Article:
The somewhat ambiguously titled Flight definitely comes across far darker than the film’s marketing campaign makes it out to be. Relying on the almost universally recognizable visage of Denzel Washington in full on pilot garb and bold letters heralding director Robert Zemeckis’ involvement, even the trailer makes the film out to be somewhat of a feel good story about a hero who just so happens to be overcoming addiction in the most positive of ways, but the film itself is assuredly as dark as anything Zemeckis has done in his career.
We first meet our (anti)hero Whip Whitaker (Washington) as he’s waking up in a hotel room before making his way to the airport to charter another flight. Instead of attacking the day with clear eyes and a level head, he’s just finished doing coke, drinking booze, and having sex with one of his flight attendants. A functional alcoholic in the fullest, Whip reports for duty, still drinking on the plane and taking a snooze once they hit cruising altitude. He’s not the nicest guy around, but when a mechanical malfunction forces the plane into a complete freefall, Whip somehow miraculously lands the aircraft with minimal, but sadly unavoidable casualties.
It’s apparent from the excellent opening 45 minutes that Zemeckis is putting his blockbuster sensibilities to great use in service of a darker story. It feels more like a film that Martin Scorsese would be making rather than anything in the Back to the Future and Cast Away filmmaker’s career. Zemeckis allows the audience just enough time to get to know the character well enough for everyone watching to pass judgment before adding an element that will make them question exactly how they feel about him. Regardless of what anyone thought of Whip before the crash, one hopes the incident would have awoken him to a greater problem with his life.
Sadly, that isn’t the case and the film turns into something that feels oddly like a companion piece to Scorsese’s Bringing Out the Dead not only in tone, but in terms of visual acumen, editing, and use of a pop song heavy soundtrack. Whip recovers from his injuries in the hospital facing a federal inquiry from the FAA, but his toxicology reports have been thrown out with the help of a somewhat slimy stooge (Don Cheadle) that still hates his guts despite representing him and a sympathetic union boss (Bruce Greenwood). He’s constantly being enabled by his goofy, over the top drug dealer (John Goodman), and on the other hand he’s being courted into Alcoholics Anonymous by a good natured former addict (Kelly Reilly) that Whip meets in the hospital and takes in so she can actually get clean.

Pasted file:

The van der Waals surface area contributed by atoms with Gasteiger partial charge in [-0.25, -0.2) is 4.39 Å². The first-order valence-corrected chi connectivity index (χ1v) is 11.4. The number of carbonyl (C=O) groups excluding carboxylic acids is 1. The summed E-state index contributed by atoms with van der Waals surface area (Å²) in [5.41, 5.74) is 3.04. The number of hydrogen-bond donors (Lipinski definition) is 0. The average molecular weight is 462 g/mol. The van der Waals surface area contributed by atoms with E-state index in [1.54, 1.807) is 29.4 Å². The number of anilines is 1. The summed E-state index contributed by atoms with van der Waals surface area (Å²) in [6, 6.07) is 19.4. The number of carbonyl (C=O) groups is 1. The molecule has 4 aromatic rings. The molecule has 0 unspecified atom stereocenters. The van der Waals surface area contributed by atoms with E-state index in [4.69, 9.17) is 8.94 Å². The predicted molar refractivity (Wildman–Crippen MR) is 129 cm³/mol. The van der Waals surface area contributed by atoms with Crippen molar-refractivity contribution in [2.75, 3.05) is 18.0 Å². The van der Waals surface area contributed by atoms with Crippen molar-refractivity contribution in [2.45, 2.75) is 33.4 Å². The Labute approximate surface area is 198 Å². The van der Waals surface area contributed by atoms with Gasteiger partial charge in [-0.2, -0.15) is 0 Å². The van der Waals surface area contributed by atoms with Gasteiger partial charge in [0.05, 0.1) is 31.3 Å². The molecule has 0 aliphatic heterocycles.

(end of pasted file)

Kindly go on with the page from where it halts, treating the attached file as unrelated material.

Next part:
What Zemeckis does best here outside of knowing how to film harrowing looking plane crashes comes in how he captures Whip’s not so gradual descent so far past rock bottom that even seeing the floor would be a step up. There’s quite unsurprisingly a lot of Oscar buzz surrounding Washington’s performance here, and rightfully so. Aside from the complexities of playing a character hounded by the media and questioning his own role in what some people think was nothing short of a miracle, he’s also wrestling with a lot of inner demons – like his divorce and estranged son, unresolved issues with his own deceased father – that the actual crash seems like small potatoes to him in comparison.
Washington plays Whip as someone perfectly content to run his life as far into the ground as possible as long as he can keep coming up with lies and people to cover for him. He’s respected for his abilities, but he’s reached the point in his own messed up life where he thinks he can merely coast on his laurels and accomplishments to make everyone think everything is fine. His moments that document the character at his lowest are some of the most convincing sequences of on screen addiction ever captured. It’s even more impressive when one factors in that his character doesn’t have just one bender, but several over the course of the film.
It isn’t all dour, though, and with the help of Cheadle and Goodman (who literally act like the respective angel and devil on his shoulders), there’s some much needed gallows humour on hand to keep things from getting almost unbearably uncomfortable. The portrait is unflinching for the most part, but release is there when the audience needs it most.
If only the film itself had managed to have a bit more follow through, because it almost collapses entirely once it reaches the climactic FAA hearing at the end. It becomes the film it wasn’t for the other two hours of its overlong 145 minute running time. It becomes outwardly bombastic and almost entirely too sentimental. There’s suspense as to whether or not the pretty much already free and clear Whip will crack under pressure, but it’s all a bunch of grandstanding that feels artificial when everything else is raw and unforced. Also, taking away from matters slightly is a somewhat religious tone from John Gatins screenplay that Zemeckis might be taking the piss out of when it was meant to be somewhat sincere. It’s just awkward.
Overall, though, it’s great to have Zemeckis back doing a live action film after a trio of motion capture films, and for it to be a film that feels oddly personal and equally outside of his comfort zone makes it a grand achievement in spite of some glaring faults. It’s consistently engrossing, well acted, and it reasserts the filmmaker as someone who hasn’t lost a step when it comes to dealing with flesh and blood actors outside of a computer based program.
Cast: Denzel Washington, John Goodman
Directed by: Robert Zemeckis
Top image: A scene from Flight. Courtesy Paramount Pictures.